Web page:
Next Level Recycling
Notice of building move today at 4pm: Q Trucking Company will be moving a 26’ wide single-story home… Due to its significant size, we ask that you yield to the pilot cars and the load itself should you come upon us during our travels, and move off the roadway until it is safe to pass.
This is from a public service announcement recently heard on KNOM. In Nome, where lumber can be hard to find and afford, houses are often re-used. Still, it’s not every day a whole house moves down the street!
KNOM is no stranger to this custom. In fact, the second floor of KNOM’s first station building is now a home in the Icy View “suburb” of Nome.
Image at top: The first KNOM radio station building. The second floor is today part of a family home in Nome. Photo taken by Bro. Norman Berger, FIC, in the early 1980s.
The upper floor was cut away when it was found the building was too tall to make it under the utility wires along the way. The roof was kept and adapted to fit the lower building.
The building that housed St. Joseph Church before the new one was built was sold BY THE FOOT and chain-sawed into sections for separate buyers. One of the “towers” was sold with a 40-foot section of the church to become a residence on 4th Avenue in Nome. The other “tower” became a garden shed at Safety Lagoon.
The former Volunteer House (then called “The Community House”) was also sold in sections with some becoming residences in Nome and another a remote cabin near Feather River.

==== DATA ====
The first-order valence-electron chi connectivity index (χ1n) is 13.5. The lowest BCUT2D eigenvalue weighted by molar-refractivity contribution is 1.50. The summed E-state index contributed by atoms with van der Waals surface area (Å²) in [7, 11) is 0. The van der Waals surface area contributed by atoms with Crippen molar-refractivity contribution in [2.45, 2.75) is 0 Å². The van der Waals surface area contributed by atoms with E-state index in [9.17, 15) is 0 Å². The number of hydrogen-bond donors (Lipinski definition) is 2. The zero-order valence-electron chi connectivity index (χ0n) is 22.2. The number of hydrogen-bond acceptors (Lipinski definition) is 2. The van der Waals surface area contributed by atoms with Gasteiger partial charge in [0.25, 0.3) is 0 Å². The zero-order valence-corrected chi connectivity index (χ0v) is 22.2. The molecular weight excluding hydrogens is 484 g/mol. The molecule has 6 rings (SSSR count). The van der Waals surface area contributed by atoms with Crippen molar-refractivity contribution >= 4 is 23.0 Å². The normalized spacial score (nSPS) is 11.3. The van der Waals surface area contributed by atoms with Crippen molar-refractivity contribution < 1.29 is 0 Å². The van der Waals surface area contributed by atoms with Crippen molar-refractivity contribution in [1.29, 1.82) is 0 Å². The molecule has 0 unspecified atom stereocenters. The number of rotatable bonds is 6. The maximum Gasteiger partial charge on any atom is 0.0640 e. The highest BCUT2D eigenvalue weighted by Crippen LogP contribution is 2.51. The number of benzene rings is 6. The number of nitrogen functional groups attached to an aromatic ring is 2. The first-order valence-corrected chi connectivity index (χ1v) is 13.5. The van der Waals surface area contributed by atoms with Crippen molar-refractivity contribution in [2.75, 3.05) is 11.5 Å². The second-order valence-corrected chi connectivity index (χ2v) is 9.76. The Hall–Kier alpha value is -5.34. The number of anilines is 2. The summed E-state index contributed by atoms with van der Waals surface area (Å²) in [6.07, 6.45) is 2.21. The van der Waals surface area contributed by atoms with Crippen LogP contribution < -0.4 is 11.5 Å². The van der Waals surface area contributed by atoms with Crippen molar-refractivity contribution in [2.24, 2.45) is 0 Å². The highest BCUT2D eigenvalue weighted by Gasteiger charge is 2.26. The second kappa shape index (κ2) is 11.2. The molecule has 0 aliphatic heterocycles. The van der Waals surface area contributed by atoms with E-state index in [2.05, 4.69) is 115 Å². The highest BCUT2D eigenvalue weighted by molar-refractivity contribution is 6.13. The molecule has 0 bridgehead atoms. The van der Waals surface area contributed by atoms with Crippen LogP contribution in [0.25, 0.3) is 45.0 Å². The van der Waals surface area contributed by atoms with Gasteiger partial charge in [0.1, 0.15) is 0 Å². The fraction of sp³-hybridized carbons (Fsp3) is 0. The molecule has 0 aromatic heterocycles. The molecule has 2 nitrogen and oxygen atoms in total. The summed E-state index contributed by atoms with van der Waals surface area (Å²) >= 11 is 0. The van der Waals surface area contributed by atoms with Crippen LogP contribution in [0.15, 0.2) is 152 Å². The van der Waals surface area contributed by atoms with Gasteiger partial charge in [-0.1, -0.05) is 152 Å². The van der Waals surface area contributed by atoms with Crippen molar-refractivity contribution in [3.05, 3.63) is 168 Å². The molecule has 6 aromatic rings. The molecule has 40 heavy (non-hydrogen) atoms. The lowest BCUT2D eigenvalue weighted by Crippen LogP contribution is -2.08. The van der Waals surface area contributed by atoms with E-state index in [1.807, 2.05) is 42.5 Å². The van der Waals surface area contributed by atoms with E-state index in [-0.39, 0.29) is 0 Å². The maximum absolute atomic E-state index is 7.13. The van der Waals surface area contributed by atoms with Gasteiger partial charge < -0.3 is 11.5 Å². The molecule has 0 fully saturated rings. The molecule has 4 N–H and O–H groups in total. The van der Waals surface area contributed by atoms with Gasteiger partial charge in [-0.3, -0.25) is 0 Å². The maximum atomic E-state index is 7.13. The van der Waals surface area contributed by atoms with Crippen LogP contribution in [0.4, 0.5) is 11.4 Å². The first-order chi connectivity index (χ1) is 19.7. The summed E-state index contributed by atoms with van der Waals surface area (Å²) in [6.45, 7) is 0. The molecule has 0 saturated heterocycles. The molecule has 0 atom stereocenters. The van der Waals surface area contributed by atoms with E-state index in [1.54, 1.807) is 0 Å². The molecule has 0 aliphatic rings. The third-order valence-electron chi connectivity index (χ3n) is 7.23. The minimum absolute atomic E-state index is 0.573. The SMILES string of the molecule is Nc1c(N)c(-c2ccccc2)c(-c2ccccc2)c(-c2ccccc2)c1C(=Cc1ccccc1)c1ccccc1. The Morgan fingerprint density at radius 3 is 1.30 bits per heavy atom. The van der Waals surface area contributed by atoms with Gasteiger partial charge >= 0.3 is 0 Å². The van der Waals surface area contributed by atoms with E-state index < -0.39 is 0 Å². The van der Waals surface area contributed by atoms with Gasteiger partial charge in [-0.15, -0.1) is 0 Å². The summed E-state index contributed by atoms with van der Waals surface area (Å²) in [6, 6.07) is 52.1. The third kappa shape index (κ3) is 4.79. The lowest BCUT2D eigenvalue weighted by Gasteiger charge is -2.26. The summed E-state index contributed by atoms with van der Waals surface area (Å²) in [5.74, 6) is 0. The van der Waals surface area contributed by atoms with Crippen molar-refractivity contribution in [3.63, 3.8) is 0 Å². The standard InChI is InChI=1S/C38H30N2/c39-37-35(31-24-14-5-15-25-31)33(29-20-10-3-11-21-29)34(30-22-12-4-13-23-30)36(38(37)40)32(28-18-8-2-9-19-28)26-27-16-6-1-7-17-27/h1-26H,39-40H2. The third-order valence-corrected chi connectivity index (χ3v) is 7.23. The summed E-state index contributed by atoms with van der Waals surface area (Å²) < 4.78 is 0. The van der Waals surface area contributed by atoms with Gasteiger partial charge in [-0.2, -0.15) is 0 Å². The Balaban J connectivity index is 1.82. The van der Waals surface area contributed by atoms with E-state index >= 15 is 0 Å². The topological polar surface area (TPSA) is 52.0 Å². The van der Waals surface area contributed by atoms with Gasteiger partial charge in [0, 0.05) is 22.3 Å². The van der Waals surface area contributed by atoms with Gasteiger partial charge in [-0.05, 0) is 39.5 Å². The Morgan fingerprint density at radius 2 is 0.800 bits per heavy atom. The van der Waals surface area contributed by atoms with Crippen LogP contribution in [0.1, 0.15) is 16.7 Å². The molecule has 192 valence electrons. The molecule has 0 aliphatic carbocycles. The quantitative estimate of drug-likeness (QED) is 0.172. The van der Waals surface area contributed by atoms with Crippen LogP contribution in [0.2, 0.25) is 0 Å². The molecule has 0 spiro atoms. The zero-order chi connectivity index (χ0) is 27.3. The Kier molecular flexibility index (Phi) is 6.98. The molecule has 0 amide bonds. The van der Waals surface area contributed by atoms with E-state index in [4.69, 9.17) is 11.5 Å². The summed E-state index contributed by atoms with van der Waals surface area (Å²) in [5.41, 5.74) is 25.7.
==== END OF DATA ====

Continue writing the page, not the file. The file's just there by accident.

A former building used as a rectory for a then co-pastor and a larger section at one time used as “overflow” volunteer housing also was moved to Icy View.
The original KNOM AM transmitter building, decrepit as it was, was moved to a site on The Kougarok Road just beyond Pilgrim Hot Springs cutoff and became a seasonal cabin.
The asbestos-lined original generator building from the transmitter site went to Banner Creek where it became a workshop.
The building once used as the women’s dormitory was not moved though that had been the plan. It was originally a military cold storage “locker” insulated with sawdust. The sawdust had settled and become waterlogged rotting away the studs of the exterior walls. When the interior walls were being removed the building collapsed sideways
The “White House” on Stedman streat that was variously used as a rectory and briefly for volunteer housing was sold and moved a few feet to the South where it remains in residential use today.